It does come as a packages in later distros, including the latest 12.04.. I tried installing it in 
Ubuntu 11.10, Kubuntu 11.10, ubuntu and Kubuntu 12.04.. 
Don’t bother trying, it foobars the machine.. No idea what it does but you go from a working Ubuntu install without Resara to a non functional build without network or (in one case without X) 
Iincidentally Zentyal comes as a packages in later Ubuntu distros  – it too barfs the system to buggery when you install it.
Now there may be other packages in Linux that will provide client users and groups,  and packages to share folders and files and the like. But they don’t exactly leap out at you.
Linux hasn’t taken off on the work desktop because Linux networking is absolutely shit! It’s akin to the old days of Novel Netware and headache that it used to be to set up a Novel network. Along came Windows 3.11 and then NT4 and made networking a relative piece of piss and Novel vanished overnight.
I have 4 computers that I used regularly at home. When i ran windows on more than 1 machine, networking was an absolute piece of cake. almost no set up to see another machine share files and folders and add users from one machien to another for permissions on folders and files. It’s virtually effortless.
My linux machines at present.. well there is not q machine that can actually see another one. They should all be set up to be on the same workgroup, they’re all sharing a very narrow band of DHCP addresses. and yet.. trying to do even the simplest of things like get them to all be part of my workgroup called “home.local” instead of “workgroup” is a challenge a fiddle and a faff. Working between samba.conf fiels, Gadmin gui, SMB4k, Nautilus file manager, Dolphin file manager and the so on, is an effort. When you do get them to talk to each other, you find annoyances like..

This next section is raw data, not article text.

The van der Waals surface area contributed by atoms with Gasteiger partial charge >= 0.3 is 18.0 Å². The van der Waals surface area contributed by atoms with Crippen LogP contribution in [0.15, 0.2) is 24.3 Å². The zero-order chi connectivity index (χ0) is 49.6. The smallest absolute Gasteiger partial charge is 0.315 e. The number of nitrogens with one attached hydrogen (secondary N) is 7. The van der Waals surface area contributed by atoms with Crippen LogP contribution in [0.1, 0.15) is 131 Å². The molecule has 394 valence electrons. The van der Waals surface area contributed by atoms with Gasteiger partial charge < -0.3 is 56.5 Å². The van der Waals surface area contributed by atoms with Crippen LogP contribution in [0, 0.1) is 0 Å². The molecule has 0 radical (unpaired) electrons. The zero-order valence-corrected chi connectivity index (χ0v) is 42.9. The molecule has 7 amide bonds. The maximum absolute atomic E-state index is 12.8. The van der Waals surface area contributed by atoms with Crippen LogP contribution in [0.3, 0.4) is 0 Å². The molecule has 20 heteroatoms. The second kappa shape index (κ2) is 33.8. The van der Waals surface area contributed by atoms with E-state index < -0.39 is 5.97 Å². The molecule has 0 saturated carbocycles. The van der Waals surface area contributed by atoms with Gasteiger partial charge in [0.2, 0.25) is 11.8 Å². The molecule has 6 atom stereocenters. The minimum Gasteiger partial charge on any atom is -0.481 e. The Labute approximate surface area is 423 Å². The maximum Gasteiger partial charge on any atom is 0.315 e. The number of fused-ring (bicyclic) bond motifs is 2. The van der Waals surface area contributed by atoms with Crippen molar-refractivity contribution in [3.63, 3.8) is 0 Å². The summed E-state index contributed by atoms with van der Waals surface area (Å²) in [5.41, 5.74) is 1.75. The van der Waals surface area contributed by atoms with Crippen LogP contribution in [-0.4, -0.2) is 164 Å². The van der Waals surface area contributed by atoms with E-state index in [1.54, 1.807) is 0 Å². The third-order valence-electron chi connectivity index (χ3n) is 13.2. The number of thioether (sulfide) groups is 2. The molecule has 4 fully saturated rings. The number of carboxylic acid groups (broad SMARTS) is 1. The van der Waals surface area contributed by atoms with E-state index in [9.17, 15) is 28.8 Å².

I can browse a samba folder containing music, I can play the music, I can edit the music tags and filenames, I can work with that folder as if it were on my machine.. but only in the file manager. Music players and managers refuse to acknowledge it’s existence.. i have to permanently mount it the share.
Linux networking, is crude, problematic, inconsistent, fiddly, overly complicated and more trouble than it’s worth.
If, by some miracle I do manage to get my “domain” server up and running I have no idea how well Linux will handle the notion of “logging in” and authentication against it. I suspect the answer will be.. Poorly, if at all.
Ok.. I only really wanted to fiddle and explore the whole “server” at home thing, i don’t NEED it.. but it’s fiddling and exploring and learning how to do things at home that I might discover a really cool technique or technology that I would use in the future or suggest to use right now.  I like Linux.. I’ve got more Linux computers than windows and use it more than the vast majority of the time at home. But at work… well, it just wouldn’t work at work. 
Linux at my work will (sadly) be confined to its sole place.. running our web and intranet server. and it will never venture to to the workplace desktop until networking is simple, very very simple and at least as easy as Windows and indeed as easy as it for Macs to network.